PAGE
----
The group is still on the underwhelming side, however, and the Jets cannot expect a second-year quarterback to elevate the talent around him the way a guy like Tom Brady or Drew Brees can. Instead, they should look to bolster the receiving room by adding someone like Michael Crabtree or Pierre Garcon before the preseason or by trading for a veteran on a more loaded roster.
Oakland Raiders: Add a Veteran Tight End
The Oakland Raiders lost Pro Bowl tight end Jared Cook in free agency, which leaves them thin at the position. The good news is that the team appears to be confident in tight end Darren Waller, who is entering his fourth year after missing 2017 because of a suspension.
"Darren has the skill set, he has the want-to, he has the aggression to do it; now he just has to go do it," quarterback Derek Carr said, per Scott Bair of NBC Sports Bay Area.
The bad news is there is little depth behind Waller aside from rookie fourth-round pick Foster Moreau. The Raiders can address this by signing a veteran free agent such as Dion Sims, Antonio Gates or Lance Kendricks (who could face league discipline for marijuana possession) by seeking a trade or sorting through the preseason cut pile.
Philadelphia Eagles: Bolster the Pass Rush
Quarterbacks Carson Wentz and Nick Foles (now with the Jaguars) have rightfully received a lot of credit for the Philadelphia Eagles' success over the last two seasons. However, the defense deserves its own fair share of credit.
Unfortunately, that unit lost a pair of premium pass-rushing pieces in the offseason. The Eagles traded Michael Bennett to New England, and Chris Long embarked on retirement. The team still has Brandon Graham and Derek Barnett, but Long and Bennett were responsible for 15.5 sacks last season—a difficult amount of production to replace.
Some options are available in free agency, like Michael Johnson, Dion Jordan and Nick Perry. The Eagles should add one of them before September, even if only for depth.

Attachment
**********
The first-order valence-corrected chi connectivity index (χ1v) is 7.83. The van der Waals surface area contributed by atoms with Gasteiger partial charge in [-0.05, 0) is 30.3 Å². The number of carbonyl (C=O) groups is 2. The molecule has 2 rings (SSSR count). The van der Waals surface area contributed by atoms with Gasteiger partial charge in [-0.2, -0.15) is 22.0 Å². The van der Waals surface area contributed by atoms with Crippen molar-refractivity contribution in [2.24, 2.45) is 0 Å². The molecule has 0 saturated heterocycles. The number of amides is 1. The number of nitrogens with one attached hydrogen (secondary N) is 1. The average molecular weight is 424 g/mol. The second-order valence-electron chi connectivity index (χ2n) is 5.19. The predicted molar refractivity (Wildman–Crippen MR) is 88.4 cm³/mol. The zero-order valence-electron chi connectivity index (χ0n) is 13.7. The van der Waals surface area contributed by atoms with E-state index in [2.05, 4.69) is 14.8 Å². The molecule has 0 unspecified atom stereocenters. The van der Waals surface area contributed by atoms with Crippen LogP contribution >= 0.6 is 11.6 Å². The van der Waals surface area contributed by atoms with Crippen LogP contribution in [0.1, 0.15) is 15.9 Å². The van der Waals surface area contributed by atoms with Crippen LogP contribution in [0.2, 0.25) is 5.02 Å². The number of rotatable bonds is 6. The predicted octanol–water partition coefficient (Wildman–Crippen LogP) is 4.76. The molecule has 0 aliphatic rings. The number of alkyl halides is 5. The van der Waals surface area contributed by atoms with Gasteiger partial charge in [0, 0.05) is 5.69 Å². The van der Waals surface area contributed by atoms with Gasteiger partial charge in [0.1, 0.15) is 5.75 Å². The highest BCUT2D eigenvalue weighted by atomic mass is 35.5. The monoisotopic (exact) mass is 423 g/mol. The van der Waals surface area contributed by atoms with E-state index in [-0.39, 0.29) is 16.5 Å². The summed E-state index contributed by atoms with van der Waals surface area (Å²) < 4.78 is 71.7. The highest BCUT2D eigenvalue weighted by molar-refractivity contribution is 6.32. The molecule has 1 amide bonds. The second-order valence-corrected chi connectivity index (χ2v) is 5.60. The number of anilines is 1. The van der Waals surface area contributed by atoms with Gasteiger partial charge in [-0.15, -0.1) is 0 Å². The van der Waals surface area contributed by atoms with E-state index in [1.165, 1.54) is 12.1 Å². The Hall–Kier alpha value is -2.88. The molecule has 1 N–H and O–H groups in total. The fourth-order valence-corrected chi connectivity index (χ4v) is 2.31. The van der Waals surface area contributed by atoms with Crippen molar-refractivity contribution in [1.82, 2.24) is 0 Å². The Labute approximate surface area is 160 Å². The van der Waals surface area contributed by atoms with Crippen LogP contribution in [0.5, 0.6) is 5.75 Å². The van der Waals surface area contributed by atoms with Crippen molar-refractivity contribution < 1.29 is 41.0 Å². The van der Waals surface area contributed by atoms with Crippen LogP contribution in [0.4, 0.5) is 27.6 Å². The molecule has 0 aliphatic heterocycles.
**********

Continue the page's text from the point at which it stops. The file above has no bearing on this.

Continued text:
Pittsburgh Steelers: Add a Veteran Receiver
At first blush, it appears as though the Pittsburgh Steelers will be able to overcome the loss of wideout Antonio Brown with few hiccups. JuJu Smith-Schuster has legitimate No. 1 receiver potential—he had 1,426 yards last season, after all—and the Steelers added a couple of pieces in the offseason.
They drafted Diontae Johnson in the third round and signed veteran Donte Moncrief to provide depth.
It wouldn't hurt to add a bit more veteran talent to the receiver room, though. Smith-Schuster hasn't proved that he can be as successful without Brown opposite him, Moncrief has been inconsistent throughout his pro career, and Johnson is unproven.
Bringing in a guy like Michael Crabtree or Pierre Garcon would give the Steelers options, even if they ultimately parted ways before the end of the preseason.
San Francisco 49ers: Trade Robbie Gould
Robbie Gould's situation with the 49ers was previously addressed, but it bears repeating here. San Francisco should try to move the one-time Pro Bowler to Chicago or another team in need of kicking consistency.
The 49ers need to work out a trade sooner rather than later. Their deadline to reach an extension with Gould is July 15. After that, Gould will either have to play on the franchise tag or not at all in 2019.
Dealing the 14-year veteran would almost certainly net the 49ers something of notable value and would allow them to focus on finding Gould's successor. If they wait longer, they run the risk of getting nothing in return, not having Gould and having to audition other specialists for the job.
Seattle Seahawks: Sign Antonio Gates